gocco’ing the distance


The complete package of items I made for my friend’s wedding, including the invitation bundle, place card and lined envelope

I had the most delightful conversation with my friend Meghann this morning.  Meghann is getting married in December of this year, and she just received the package of wedding invitations the hubby and I made for her and her fiance.   I’m so happy and relieved that she likes the results of our efforts (the hubby mainly used his biceps to help me with lifting boxes of cardstock, and he’s a whiz with a glue stick).

If you’ll recall, I volunteered to make Meghann’s wedding invitations for her with my little Gocco machine, a Japanese printing machine.  For DIY’ers, the Gocco is better than a regular inkjet printer because you can print using light-colored or metallic inks on dark paper.  It’s also worse than an inkjet printer in a lot of ways, but mainly because each card must be hand printed.  In the case of these invites, where I used two colors, each card had to be handprinted twice.


Meghann’s wedding is going to be in the Deep South, so she wanted something that felt a little vintage and Southern.  I came up with these designs based on some invitations Meghann liked from the interwebs, and while I’m genuinely proud of having accomplished such a big project, I’m also genuinely relieved to be done.  The last step of the process was to ship all 500+ printed pieces to Meghann in California, which I did by packing each bundle of pieces in tissue paper, then wrapping the whole thing in a giant trash bag before sealing the box.  I had this horrible mental image that somehow between the flying and transporting from Malaysia to America, my box of beautiful handprinted invites would end up crushed, rained on or possibly worse.  I pictured the box arriving a soggy, wet, muddy mess, resulting in no wedding invitations for Meghann and me being reduced to a bowl of tears.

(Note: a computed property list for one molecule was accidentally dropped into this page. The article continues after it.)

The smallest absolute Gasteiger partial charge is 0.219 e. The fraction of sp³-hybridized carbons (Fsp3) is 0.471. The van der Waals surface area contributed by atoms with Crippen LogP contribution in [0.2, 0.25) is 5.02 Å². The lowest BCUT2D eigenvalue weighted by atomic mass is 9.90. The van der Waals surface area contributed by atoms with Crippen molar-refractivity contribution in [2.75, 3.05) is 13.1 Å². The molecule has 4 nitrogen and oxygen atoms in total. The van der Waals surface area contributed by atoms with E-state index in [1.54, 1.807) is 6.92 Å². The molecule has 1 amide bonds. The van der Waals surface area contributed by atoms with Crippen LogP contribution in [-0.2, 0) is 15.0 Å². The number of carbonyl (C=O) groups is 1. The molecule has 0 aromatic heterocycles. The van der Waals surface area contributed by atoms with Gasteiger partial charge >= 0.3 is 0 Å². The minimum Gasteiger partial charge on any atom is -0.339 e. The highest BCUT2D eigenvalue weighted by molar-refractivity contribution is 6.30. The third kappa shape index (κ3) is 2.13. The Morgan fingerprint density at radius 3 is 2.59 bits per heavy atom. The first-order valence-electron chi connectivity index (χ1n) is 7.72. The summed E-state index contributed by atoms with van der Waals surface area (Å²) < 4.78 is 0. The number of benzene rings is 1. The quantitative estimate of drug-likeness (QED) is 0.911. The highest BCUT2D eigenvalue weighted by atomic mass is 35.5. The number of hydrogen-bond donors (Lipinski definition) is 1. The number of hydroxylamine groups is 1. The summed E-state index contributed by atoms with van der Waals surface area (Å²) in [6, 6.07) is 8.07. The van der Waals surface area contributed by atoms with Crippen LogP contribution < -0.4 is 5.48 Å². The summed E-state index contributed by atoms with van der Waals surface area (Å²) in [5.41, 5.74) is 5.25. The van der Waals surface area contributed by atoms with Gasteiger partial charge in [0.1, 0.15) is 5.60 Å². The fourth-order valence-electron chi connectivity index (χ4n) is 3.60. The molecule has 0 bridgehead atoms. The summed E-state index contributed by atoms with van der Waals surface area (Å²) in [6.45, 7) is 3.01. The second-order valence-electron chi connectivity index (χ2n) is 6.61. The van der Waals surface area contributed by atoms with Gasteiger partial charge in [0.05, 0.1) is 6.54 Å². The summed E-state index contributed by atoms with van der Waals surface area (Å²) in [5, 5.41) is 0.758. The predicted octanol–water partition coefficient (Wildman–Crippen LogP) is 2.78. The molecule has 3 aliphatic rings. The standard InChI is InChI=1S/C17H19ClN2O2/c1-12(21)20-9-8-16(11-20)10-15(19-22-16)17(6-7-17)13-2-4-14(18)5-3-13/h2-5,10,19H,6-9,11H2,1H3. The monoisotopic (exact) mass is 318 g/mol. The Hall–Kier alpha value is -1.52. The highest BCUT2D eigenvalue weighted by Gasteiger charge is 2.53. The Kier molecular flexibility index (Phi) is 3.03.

The good news is, the invitations arrived dry and in one piece, and now I can focus on my other projects, like when I made macaroni and cheese for 150 people last weekend or slow-roasted a pork shoulder for Family Dinner the next day.  Or you know, child-rearing, whenever this baby decides he’s ready to arrive …

For more information on what a Gocco is, click here.  For more on my other projects involving my little Gocco machine, click here.  For a beautiful example of a professional Gocco wedding invitation artist, click here.


  1. says

    Stephanie: your comment made me laugh out loud. Remind me to tell you about another Mean Girls moment I had today.

  2. says

    Althie: thanks! Actually, I’ve printed multiple colors using the Gocco ink-blocking material before. The difficulty with these invitations is that I’ve discovered the metallic gold ink I was using and the navy blue ink have different consistencies, which meant that when I ran the screen as one ink-blocked screen with navy and gold, the navy ink ran while the gold ink barely printed. In the end, it was easier/better to run the screens in two passes to ensure that the ink got applied evenly. Thanks for your interest!